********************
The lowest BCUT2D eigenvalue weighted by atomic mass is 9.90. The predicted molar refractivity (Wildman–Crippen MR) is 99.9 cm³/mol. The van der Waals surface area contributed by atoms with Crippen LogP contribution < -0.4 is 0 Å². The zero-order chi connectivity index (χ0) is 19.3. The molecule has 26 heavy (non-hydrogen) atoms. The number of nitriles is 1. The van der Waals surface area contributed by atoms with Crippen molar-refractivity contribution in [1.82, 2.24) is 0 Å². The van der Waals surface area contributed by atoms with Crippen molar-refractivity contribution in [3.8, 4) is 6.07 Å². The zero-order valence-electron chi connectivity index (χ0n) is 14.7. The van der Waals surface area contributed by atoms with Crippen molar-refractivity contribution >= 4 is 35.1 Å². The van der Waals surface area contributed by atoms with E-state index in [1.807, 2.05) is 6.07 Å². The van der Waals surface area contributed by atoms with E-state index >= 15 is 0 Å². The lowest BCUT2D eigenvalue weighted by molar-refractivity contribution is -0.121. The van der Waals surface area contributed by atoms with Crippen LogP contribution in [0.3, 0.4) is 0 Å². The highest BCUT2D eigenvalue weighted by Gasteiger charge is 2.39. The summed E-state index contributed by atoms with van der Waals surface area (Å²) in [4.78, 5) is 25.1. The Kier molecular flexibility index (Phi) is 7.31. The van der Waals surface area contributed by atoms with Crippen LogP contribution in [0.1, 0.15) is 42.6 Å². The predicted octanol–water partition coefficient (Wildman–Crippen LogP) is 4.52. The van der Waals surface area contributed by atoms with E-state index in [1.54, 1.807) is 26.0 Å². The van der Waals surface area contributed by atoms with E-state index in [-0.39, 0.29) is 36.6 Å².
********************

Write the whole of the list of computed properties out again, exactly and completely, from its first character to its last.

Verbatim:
The lowest BCUT2D eigenvalue weighted by atomic mass is 9.90. The predicted molar refractivity (Wildman–Crippen MR) is 99.9 cm³/mol. The van der Waals surface area contributed by atoms with Crippen LogP contribution < -0.4 is 0 Å². The zero-order chi connectivity index (χ0) is 19.3. The molecule has 26 heavy (non-hydrogen) atoms. The number of nitriles is 1. The van der Waals surface area contributed by atoms with Crippen molar-refractivity contribution in [1.82, 2.24) is 0 Å². The van der Waals surface area contributed by atoms with Crippen molar-refractivity contribution in [3.8, 4) is 6.07 Å². The zero-order valence-electron chi connectivity index (χ0n) is 14.7. The van der Waals surface area contributed by atoms with Crippen molar-refractivity contribution >= 4 is 35.1 Å². The van der Waals surface area contributed by atoms with E-state index in [1.807, 2.05) is 6.07 Å². The van der Waals surface area contributed by atoms with E-state index >= 15 is 0 Å². The lowest BCUT2D eigenvalue weighted by molar-refractivity contribution is -0.121. The van der Waals surface area contributed by atoms with Crippen LogP contribution in [0.3, 0.4) is 0 Å². The highest BCUT2D eigenvalue weighted by Gasteiger charge is 2.39. The summed E-state index contributed by atoms with van der Waals surface area (Å²) in [4.78, 5) is 25.1. The Kier molecular flexibility index (Phi) is 7.31. The van der Waals surface area contributed by atoms with Crippen LogP contribution in [0.1, 0.15) is 42.6 Å². The predicted octanol–water partition coefficient (Wildman–Crippen LogP) is 4.52. The van der Waals surface area contributed by atoms with E-state index in [1.54, 1.807) is 26.0 Å². The van der Waals surface area contributed by atoms with E-state index in [-0.39, 0.29) is 36.6 Å².